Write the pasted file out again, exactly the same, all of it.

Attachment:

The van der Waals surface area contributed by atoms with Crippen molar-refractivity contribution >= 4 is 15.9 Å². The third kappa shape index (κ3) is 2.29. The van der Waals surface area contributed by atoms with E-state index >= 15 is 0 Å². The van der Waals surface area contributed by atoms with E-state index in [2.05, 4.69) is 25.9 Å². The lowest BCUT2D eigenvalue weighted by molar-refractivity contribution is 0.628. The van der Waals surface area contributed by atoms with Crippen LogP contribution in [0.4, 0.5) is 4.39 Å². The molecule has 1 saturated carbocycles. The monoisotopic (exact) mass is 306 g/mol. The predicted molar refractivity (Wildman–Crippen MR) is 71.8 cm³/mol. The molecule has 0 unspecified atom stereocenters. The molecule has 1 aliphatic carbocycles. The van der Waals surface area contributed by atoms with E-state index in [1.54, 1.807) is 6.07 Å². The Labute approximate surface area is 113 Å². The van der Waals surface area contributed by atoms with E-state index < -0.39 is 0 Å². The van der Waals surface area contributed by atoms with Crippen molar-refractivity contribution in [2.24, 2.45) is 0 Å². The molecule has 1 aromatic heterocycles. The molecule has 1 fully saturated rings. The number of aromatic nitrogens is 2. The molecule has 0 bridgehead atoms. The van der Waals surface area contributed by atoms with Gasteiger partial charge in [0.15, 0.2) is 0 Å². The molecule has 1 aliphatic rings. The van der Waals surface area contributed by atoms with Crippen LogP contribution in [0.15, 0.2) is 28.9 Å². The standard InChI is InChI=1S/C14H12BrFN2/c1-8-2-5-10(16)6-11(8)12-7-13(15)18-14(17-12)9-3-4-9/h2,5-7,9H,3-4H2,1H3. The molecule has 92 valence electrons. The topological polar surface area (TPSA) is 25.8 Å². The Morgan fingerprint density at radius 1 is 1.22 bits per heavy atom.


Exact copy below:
The van der Waals surface area contributed by atoms with Crippen molar-refractivity contribution >= 4 is 15.9 Å². The third kappa shape index (κ3) is 2.29. The van der Waals surface area contributed by atoms with E-state index >= 15 is 0 Å². The van der Waals surface area contributed by atoms with E-state index in [2.05, 4.69) is 25.9 Å². The lowest BCUT2D eigenvalue weighted by molar-refractivity contribution is 0.628. The van der Waals surface area contributed by atoms with Crippen LogP contribution in [0.4, 0.5) is 4.39 Å². The molecule has 1 saturated carbocycles. The monoisotopic (exact) mass is 306 g/mol. The predicted molar refractivity (Wildman–Crippen MR) is 71.8 cm³/mol. The molecule has 0 unspecified atom stereocenters. The molecule has 1 aliphatic carbocycles. The van der Waals surface area contributed by atoms with E-state index in [1.54, 1.807) is 6.07 Å². The Labute approximate surface area is 113 Å². The van der Waals surface area contributed by atoms with E-state index < -0.39 is 0 Å². The van der Waals surface area contributed by atoms with Crippen molar-refractivity contribution in [2.24, 2.45) is 0 Å². The molecule has 1 aromatic heterocycles. The molecule has 1 fully saturated rings. The number of aromatic nitrogens is 2. The molecule has 0 bridgehead atoms. The van der Waals surface area contributed by atoms with Gasteiger partial charge in [0.15, 0.2) is 0 Å². The molecule has 1 aliphatic rings. The van der Waals surface area contributed by atoms with Crippen LogP contribution in [0.15, 0.2) is 28.9 Å². The standard InChI is InChI=1S/C14H12BrFN2/c1-8-2-5-10(16)6-11(8)12-7-13(15)18-14(17-12)9-3-4-9/h2,5-7,9H,3-4H2,1H3. The molecule has 92 valence electrons. The topological polar surface area (TPSA) is 25.8 Å². The Morgan fingerprint density at radius 1 is 1.22 bits per heavy atom.